The Ugly Truth About Set-In Stains

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Dear Home-Ec 101,

How do you get out set-in stains, especially in clothes?
They have been there a while. I don’t want to have to throw these tops out.

Signed,
Teresa the Terse in Terra Haute

Heather says,

I wish I were more comfortable on camera. Sometimes long answers, like those about set-in stains, are better heard than read. However, I’m still pretty camera-shy, so get a cup of your favorite beverage and settle in.

While I’m writing this post, there are currently 131 posts about laundry on this site, this will bring that to 132, and by the time I retire, there will be many more.

What makes stain removal so complex?

It’s chemistry, baby, chemistry.

Dye Stains and Bleach Stains

For a few moments, I want to use hair dye as a metaphor. Like hair, the cloth is made of fibers (and some is even made of animal hair, wool sweaters, for instance). These fibers can absorb chemicals that change their color or structure (like a perm), like hair.

So let’s say you want to go from dark hair to blonde. You wouldn’t have good results if you just used blonde dye on dark hair. You have to bleach the hair first, stripping the color.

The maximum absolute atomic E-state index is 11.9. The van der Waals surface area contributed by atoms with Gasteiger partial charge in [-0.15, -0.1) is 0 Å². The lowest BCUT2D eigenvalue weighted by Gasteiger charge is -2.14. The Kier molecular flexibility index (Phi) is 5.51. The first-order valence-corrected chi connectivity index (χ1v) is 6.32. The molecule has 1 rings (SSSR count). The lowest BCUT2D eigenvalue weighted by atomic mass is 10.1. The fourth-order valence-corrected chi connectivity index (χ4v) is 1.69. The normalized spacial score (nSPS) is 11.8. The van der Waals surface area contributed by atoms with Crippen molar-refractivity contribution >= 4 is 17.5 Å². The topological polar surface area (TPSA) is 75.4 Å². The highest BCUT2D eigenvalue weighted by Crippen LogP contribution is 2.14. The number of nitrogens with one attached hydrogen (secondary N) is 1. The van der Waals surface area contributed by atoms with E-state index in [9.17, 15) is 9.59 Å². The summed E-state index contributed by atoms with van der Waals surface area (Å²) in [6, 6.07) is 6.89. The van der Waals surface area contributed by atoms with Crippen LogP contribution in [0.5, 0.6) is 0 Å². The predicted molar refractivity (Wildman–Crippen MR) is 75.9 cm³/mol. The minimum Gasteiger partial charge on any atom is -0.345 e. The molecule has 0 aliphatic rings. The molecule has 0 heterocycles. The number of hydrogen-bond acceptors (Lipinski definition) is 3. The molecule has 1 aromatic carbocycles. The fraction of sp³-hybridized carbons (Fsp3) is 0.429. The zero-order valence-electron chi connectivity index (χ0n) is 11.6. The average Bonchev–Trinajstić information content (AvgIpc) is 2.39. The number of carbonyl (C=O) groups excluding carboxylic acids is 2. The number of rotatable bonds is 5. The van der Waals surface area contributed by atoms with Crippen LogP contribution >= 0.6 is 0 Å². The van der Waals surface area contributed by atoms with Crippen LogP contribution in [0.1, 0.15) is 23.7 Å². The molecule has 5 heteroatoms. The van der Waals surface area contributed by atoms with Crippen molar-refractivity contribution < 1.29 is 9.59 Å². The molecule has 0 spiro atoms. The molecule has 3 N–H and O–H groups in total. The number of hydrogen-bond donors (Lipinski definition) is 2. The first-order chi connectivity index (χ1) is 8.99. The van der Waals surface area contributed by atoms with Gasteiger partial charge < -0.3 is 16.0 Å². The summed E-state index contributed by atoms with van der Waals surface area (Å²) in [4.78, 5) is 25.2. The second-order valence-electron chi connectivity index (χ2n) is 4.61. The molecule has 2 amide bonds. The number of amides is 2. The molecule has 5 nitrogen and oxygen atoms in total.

Some stains work like this, removing the color from your clothing. There’s no fixing the bleach spots caused by your whitening toothpaste or acne cream. So use those items carefully.

To FIX a bleach stain, you can get a dye pen that closely matches the fabric and re-dye the spots, but that’s different than removing a stain.

Returning to the dye metaphor, there’s a “temporary ” dye I see on Facebook, Overtone, I think. This dye is made to wash away, and it will, mostly. Sometimes the best you’re going to get from the white towel you used with the red “temporary” dye is very light pink. Why? The dye molecules soaked so far into the fibers that the detergent molecules wouldn’t trap them in the washing machine. (Learn more about how clothes get clean in your wash here.) Ink, Kool-aid, food coloring, etc., are dye stains.

Many dye stains are permanent, but you can try heavy-duty detergent and soaking. With ink, you can get lucky with rubbing alcohol. These tips tend to only work on fresh stains, but sometimes you can get lucky, so give it a shot.

Protein Stains

Yup, we’re going there, sorry.

Now we’re going to change metaphors. I want you to think about a raw egg, now think about cooking that egg, now back to the raw egg.

Oh wait, you can’t go back to the raw egg.

In chemistry, that process is called a physical change. The protein molecules in the egg change shape and can’t go back to the way they were before the heat was applied.

Some stains, like blood and other bodily fluids, contain proteins. Those proteins work their way into the spaces in the fibers of your material. They get very comfortable, don’t get removed, and then either get cooked in hot water or the heat of your dryer.

Delicious.